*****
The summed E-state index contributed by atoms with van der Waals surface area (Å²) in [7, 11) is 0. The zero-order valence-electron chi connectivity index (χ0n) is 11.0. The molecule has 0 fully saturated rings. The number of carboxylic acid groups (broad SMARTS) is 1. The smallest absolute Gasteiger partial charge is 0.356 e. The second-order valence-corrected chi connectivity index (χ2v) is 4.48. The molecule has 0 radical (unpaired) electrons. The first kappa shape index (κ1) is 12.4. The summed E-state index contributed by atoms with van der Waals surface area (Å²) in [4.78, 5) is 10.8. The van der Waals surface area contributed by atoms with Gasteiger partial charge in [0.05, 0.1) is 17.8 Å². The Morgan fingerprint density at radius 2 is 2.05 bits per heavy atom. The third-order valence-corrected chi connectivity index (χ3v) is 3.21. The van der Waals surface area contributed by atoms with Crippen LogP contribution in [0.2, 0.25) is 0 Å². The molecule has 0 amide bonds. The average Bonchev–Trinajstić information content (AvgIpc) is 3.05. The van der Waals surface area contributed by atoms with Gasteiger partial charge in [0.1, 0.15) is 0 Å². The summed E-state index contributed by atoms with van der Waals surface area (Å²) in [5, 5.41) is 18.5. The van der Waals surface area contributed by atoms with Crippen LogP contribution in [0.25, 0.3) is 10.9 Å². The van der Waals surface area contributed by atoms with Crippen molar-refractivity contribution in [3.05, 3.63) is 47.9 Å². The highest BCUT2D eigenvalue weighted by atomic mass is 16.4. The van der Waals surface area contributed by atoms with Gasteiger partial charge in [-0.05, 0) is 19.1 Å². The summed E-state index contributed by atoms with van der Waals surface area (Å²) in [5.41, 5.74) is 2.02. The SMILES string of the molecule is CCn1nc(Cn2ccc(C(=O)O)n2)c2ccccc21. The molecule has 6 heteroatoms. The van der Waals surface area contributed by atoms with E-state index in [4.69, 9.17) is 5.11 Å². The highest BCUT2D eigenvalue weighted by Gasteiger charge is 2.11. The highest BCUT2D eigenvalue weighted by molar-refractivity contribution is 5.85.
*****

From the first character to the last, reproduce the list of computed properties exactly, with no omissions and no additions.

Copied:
The summed E-state index contributed by atoms with van der Waals surface area (Å²) in [7, 11) is 0. The zero-order valence-electron chi connectivity index (χ0n) is 11.0. The molecule has 0 fully saturated rings. The number of carboxylic acid groups (broad SMARTS) is 1. The smallest absolute Gasteiger partial charge is 0.356 e. The second-order valence-corrected chi connectivity index (χ2v) is 4.48. The molecule has 0 radical (unpaired) electrons. The first kappa shape index (κ1) is 12.4. The summed E-state index contributed by atoms with van der Waals surface area (Å²) in [4.78, 5) is 10.8. The van der Waals surface area contributed by atoms with Gasteiger partial charge in [0.05, 0.1) is 17.8 Å². The Morgan fingerprint density at radius 2 is 2.05 bits per heavy atom. The third-order valence-corrected chi connectivity index (χ3v) is 3.21. The van der Waals surface area contributed by atoms with Crippen LogP contribution in [0.2, 0.25) is 0 Å². The molecule has 0 amide bonds. The average Bonchev–Trinajstić information content (AvgIpc) is 3.05. The van der Waals surface area contributed by atoms with Gasteiger partial charge in [0.1, 0.15) is 0 Å². The summed E-state index contributed by atoms with van der Waals surface area (Å²) in [5, 5.41) is 18.5. The van der Waals surface area contributed by atoms with Crippen LogP contribution in [0.25, 0.3) is 10.9 Å². The van der Waals surface area contributed by atoms with Crippen molar-refractivity contribution in [3.05, 3.63) is 47.9 Å². The highest BCUT2D eigenvalue weighted by atomic mass is 16.4. The van der Waals surface area contributed by atoms with Gasteiger partial charge in [-0.05, 0) is 19.1 Å². The summed E-state index contributed by atoms with van der Waals surface area (Å²) in [5.41, 5.74) is 2.02. The SMILES string of the molecule is CCn1nc(Cn2ccc(C(=O)O)n2)c2ccccc21. The molecule has 6 heteroatoms. The van der Waals surface area contributed by atoms with E-state index in [4.69, 9.17) is 5.11 Å². The highest BCUT2D eigenvalue weighted by Gasteiger charge is 2.11. The highest BCUT2D eigenvalue weighted by molar-refractivity contribution is 5.85.